Menstrual Migraine: Revisiting the Relationship Between Hormonal Events and Migraine

woman holding her head
African American teenage girl has her hand on her head while suffering from a headache. A male doctor is reviewing her medical results with her.
A narrative review summarizes recent data on the pathophysiology, epidemiology, and burden of disease and treatment of menstrual migraine.

In light of important new information reported on menstrual migraine (MM) in recent years, including evidence that has led to a revision of the International Classification of Headache Disorders, 3rd edition (ICHD-3) criteria for MM, a narrative review aimed to summarize recent data on pathophysiology, epidemiology, burden of disease and treatment of MM was published in the Journal of Neurology.

The goal of this review was to provide an updated overview on the topic of MM. Researchers conducted a literature search to identify relevant studies, reviews and abstracts from MEDLINE, PubMed, Cochrane Library and EMBASE databases published between 1972 and October 2019.

According to the ICHD-3 classification, a diagnosis of MM includes both migraine related to menstruation (MRM) and pure menstrual migraine (PMM) and there are criteria for PMM and MRM with and without aura. In both cases, women reported that migraines occur more frequently during menses, and that those are more severe than other migraines. The diagnostic criteria included migraine attacks in a menstruating woman that occur in a range of 2 days before to 3 days after menstruation in ≥2 of 3 menstrual cycles.

Estrogens play multiple actions in migraine when intense hormonal fluctuations occur leading up to and immediately after menstruation. The “estrogen withdrawal hypothesis,” described more than 40 years ago, relates to estrogen fluctuations across the menstrual cycle and has been implicated in the initiation of migraine attack. The drop in estrogen levels mid-cycle can lead to a significant increase in prostaglandins, resulting in neurogenic inflammation, release of various neuropeptides, including substance P, neurokinins and calcitonin gene-related peptide (CGRP). Furthermore, estrogens and estrogen receptors are widely expressed in the brain and in

the trigeminovascular system. A clear association between progesterone fluctuations and migraine attacks was not appreciated.

As for the genetic aspects of MM, polymorphisms in tumor necrosis factor alpha (TNFα), Spectrin Repeat Containing Nuclear Envelope 1 (SYNE1), and neurophilin 1 (NRP1) gene were found to be associated with MM.

MRM is more common than PMM and studies have reported wide variations in the prevalence MM, with one Norwegian study reporting a prevalence of 7.6%. Of note, a higher occurrence of MM along with menstrual cycle synchrony was evident among women living together, compared with those living alone.

It is noted that MM may change over a woman’s reproductive life. Higher headache intensity was reported among women with MM during early pregnancy and postpartum period, compared with those without MM. Although serum estradiol levels are low during the perimenopausal period, MM can appear during menopausal transition.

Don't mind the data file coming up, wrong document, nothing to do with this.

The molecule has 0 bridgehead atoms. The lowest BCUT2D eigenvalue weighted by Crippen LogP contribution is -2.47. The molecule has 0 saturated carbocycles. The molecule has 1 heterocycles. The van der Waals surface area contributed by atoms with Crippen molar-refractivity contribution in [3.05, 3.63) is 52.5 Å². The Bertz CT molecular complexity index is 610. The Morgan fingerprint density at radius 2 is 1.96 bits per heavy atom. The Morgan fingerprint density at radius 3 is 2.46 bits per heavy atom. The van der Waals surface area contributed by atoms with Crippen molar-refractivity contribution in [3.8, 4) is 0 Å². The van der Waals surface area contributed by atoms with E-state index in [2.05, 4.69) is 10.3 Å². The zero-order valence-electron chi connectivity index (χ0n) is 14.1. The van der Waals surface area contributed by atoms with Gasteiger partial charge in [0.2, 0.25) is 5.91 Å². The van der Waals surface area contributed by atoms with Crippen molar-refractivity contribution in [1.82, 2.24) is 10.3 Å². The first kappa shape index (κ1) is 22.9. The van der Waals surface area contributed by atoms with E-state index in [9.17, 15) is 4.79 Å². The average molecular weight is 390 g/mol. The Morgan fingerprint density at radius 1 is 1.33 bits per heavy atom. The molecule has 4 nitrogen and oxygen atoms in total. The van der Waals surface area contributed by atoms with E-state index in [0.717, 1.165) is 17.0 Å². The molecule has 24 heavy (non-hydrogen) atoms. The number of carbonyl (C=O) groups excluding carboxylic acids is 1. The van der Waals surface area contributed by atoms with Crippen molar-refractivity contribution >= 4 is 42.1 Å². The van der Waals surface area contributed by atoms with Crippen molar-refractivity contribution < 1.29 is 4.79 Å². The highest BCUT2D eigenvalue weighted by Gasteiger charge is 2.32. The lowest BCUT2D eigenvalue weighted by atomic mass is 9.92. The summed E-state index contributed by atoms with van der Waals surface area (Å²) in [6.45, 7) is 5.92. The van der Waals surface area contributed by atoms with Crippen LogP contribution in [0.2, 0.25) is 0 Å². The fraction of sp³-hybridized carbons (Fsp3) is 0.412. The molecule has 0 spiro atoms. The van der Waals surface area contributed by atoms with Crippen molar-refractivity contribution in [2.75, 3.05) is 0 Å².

Compared with nonmenstrual migraine, attacks of MM are frequently more debilitating with longer duration, higher recurrence rate and lower response rate to acute treatment. However, there are no specific treatment options for MM approved by the United States Food and Drug Administration or the European Medicine Agency.

The available treatment options for acute migraine including triptans, nonsteroidal anti-inflammatory drugs (NSAID) and ergot derivatives. Triptans have the strongest evidence for acute MM treatment, with positive reports on the use of almotriptan, naratriptan, sumatriptan, and zolmitriptan.

Preventive treatment may be important as the response to acute treatment is frequently limited. Short-term prophylactic therapies administered only during the perimenstrual period include triptans, estrogen, and naproxen. Triptans also have the strongest evidence for preventive MM treatment, including frovatriptan, naratriptan, and zomitriptan.

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Continuous prophylactic treatment with hormonal contraceptives may be effective, but there are concerns regarding the risk for vascular disease and stroke associated with these agents. Furthermore, oral contraceptives should not be used for MM with aura, as they may further increase the vascular risk. Limited data are available on the use of phytoestrogens, Vagus Nerve Simulation and Onabotulinium A for MM prophylaxis.

Additional studies have suggested a potential benefit for perimenstrual use of telcagepant, a CGRP receptor antagonist. Several additional antibodies directed against CGRP or CGRP receptor may prove to be useful in these cases. The development of ditans and gepants might represent a major progress, not only in the treatment of migraine, but also in the treatment of MM.

“Understanding the mechanisms that contribute to neuroendocrine vulnerability in some women and some menstrual cycles may yield possible marker of the disease opening treatment options specifically targeting MM, concluded the study authors. They also note that, “An increased interest for future research on the subject will further elucidate how to manage this debilitating type of migraine.”


Cupini LM, Corbelli I, Sarchelli P. Menstrual migraine: what it is and does it matter? [published online January 28, 2020]. J Neurol. doi:10.1007/s00415-020-09726-2

This article originally appeared on Neurology Advisor